Friday, December 18, 2009

Helmet or No Helmet?

First of all, let me say right off the top, I'm not going to tell you what I think you should do.  As always, it's your choice.  As for me, I generally wear one.  I usually skip it on short local trips and on the bike path, but always wear one riding in traffic.

A little back story: I've had two accidents where wearing a helmet has saved me from...well I don't know from what, obviously...but certainly things would have been worse.  Both involved a "right cross" scenario.  Once I went over (wasn't clipped in) and landed on my head on the other side of the car.  Once I was clipped in, and my head was slammed down on top of the hood.

Yes, I know the Euro-types almost never do, but keep in mind, Europe is not America.  In Amsterdam, for example, you have bike paths that will take you anywhere -- all separated from vehicular traffic.  I likely wouldn't wear a helmet there either (and not because of peer pressure).

In America you inevitably are out there jockeying for position with 2-Ton SUV's.  Vulnerable is an understatement.  Additionally I would say drivers state-side are in general much less tolerant of cyclists, and much less prepared for sharing the road with them.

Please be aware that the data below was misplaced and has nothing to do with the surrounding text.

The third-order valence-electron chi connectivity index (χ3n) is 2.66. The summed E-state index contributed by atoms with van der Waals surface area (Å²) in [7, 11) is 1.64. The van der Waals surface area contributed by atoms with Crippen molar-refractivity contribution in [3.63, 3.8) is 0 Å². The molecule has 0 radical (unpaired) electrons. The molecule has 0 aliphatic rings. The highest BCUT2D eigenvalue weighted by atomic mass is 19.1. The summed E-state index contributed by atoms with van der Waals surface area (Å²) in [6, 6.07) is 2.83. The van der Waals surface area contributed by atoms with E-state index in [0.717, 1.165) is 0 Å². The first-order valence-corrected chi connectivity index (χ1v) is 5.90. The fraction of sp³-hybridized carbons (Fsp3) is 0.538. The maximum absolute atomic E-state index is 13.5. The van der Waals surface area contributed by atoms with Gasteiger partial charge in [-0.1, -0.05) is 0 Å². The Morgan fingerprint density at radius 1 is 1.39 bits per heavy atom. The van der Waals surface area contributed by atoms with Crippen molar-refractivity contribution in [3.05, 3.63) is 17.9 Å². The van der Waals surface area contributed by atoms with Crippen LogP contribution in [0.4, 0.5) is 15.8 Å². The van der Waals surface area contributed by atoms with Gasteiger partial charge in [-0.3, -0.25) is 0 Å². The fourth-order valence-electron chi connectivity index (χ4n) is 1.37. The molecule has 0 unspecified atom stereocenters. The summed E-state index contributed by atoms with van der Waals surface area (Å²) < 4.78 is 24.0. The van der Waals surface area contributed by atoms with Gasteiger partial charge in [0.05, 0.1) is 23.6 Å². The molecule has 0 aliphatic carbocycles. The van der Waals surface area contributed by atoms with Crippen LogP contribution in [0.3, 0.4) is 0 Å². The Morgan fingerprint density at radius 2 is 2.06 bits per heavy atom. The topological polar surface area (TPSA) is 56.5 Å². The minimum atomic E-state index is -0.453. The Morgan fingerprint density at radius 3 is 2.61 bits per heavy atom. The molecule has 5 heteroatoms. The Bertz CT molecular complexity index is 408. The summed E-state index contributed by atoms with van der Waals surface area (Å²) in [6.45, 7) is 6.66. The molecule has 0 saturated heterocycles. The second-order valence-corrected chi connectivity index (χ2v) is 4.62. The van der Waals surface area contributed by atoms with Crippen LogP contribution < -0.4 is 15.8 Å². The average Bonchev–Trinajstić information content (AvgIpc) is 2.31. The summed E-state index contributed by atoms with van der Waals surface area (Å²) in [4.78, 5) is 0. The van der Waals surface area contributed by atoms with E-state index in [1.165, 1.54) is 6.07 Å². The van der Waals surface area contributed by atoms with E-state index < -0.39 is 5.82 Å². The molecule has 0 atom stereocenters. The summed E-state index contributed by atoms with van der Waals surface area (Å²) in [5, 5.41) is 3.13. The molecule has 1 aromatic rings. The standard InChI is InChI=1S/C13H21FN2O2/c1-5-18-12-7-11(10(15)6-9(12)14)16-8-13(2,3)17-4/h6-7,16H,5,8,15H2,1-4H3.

Thankfully there are helmets from companies like Nutcase (that's my helmet in the thumbnail) that don't look quite so alien.  The Nutcase motto is "I love my brain," which is something to think about.  But as always (and despite what the lawyers will tell you), the responsibility and the choice is yours alone.

I would argue that experience and awareness play much more of a role than any sort of protective equipment.  But me personally, when I'm out in traffic with the assholes, I want every advantage I can get -- however slight.

And on a lighter note, here's a cartoon that elucidates a somewhat different point of view.

[image via Nutcase]

1 comment:

Christa said...

My first five years of full-time cycling was in Davis, California. It's similar to Amsterdam - so safe/normal that cyclists are far less vulnerable to aggressive motorists.

However I do agree that it's the person's choice, and it depends on their skill level. And if cool helmets get people cycling, that's great.

When cycling in a vulnerable areas, I wear a white dress to increase visibility; it's the equivalent of a white vs. black car visibility. (My poor mom was horrified when I told her about this strategy.)